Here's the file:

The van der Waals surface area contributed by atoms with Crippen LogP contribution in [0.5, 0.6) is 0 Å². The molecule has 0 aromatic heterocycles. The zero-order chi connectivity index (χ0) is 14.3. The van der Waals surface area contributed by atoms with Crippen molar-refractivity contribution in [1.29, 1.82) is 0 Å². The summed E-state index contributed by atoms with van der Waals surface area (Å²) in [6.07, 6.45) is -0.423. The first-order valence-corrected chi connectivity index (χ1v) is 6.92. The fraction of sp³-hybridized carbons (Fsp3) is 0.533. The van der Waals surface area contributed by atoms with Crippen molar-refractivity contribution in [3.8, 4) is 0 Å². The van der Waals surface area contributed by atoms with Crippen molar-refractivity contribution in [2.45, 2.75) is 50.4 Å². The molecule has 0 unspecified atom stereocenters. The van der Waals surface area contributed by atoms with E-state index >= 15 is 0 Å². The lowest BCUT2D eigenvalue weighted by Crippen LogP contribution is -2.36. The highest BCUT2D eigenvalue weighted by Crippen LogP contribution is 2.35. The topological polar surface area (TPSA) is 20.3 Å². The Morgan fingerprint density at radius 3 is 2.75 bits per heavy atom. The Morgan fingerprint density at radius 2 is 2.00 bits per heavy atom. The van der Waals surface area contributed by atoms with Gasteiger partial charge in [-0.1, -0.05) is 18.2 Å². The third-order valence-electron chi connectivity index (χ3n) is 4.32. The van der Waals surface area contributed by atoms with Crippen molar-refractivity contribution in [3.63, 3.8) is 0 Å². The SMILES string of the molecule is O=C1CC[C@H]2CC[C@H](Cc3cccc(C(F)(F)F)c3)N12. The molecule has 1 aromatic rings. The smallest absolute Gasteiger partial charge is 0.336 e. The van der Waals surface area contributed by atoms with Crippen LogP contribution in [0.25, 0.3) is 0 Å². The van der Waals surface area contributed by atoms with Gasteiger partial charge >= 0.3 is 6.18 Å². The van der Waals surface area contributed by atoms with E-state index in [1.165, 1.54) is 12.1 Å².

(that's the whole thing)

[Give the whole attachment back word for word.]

The van der Waals surface area contributed by atoms with Crippen LogP contribution in [0.5, 0.6) is 0 Å². The molecule has 0 aromatic heterocycles. The zero-order chi connectivity index (χ0) is 14.3. The van der Waals surface area contributed by atoms with Crippen molar-refractivity contribution in [1.29, 1.82) is 0 Å². The summed E-state index contributed by atoms with van der Waals surface area (Å²) in [6.07, 6.45) is -0.423. The first-order valence-corrected chi connectivity index (χ1v) is 6.92. The fraction of sp³-hybridized carbons (Fsp3) is 0.533. The van der Waals surface area contributed by atoms with Crippen molar-refractivity contribution in [3.8, 4) is 0 Å². The van der Waals surface area contributed by atoms with Crippen molar-refractivity contribution in [2.45, 2.75) is 50.4 Å². The molecule has 0 unspecified atom stereocenters. The van der Waals surface area contributed by atoms with E-state index >= 15 is 0 Å². The lowest BCUT2D eigenvalue weighted by Crippen LogP contribution is -2.36. The highest BCUT2D eigenvalue weighted by Crippen LogP contribution is 2.35. The topological polar surface area (TPSA) is 20.3 Å². The Morgan fingerprint density at radius 3 is 2.75 bits per heavy atom. The Morgan fingerprint density at radius 2 is 2.00 bits per heavy atom. The van der Waals surface area contributed by atoms with Gasteiger partial charge in [-0.1, -0.05) is 18.2 Å². The third-order valence-electron chi connectivity index (χ3n) is 4.32. The van der Waals surface area contributed by atoms with Crippen molar-refractivity contribution in [3.63, 3.8) is 0 Å². The SMILES string of the molecule is O=C1CC[C@H]2CC[C@H](Cc3cccc(C(F)(F)F)c3)N12. The molecule has 1 aromatic rings. The smallest absolute Gasteiger partial charge is 0.336 e. The van der Waals surface area contributed by atoms with Crippen LogP contribution in [0.25, 0.3) is 0 Å². The van der Waals surface area contributed by atoms with Gasteiger partial charge >= 0.3 is 6.18 Å². The van der Waals surface area contributed by atoms with E-state index in [1.165, 1.54) is 12.1 Å².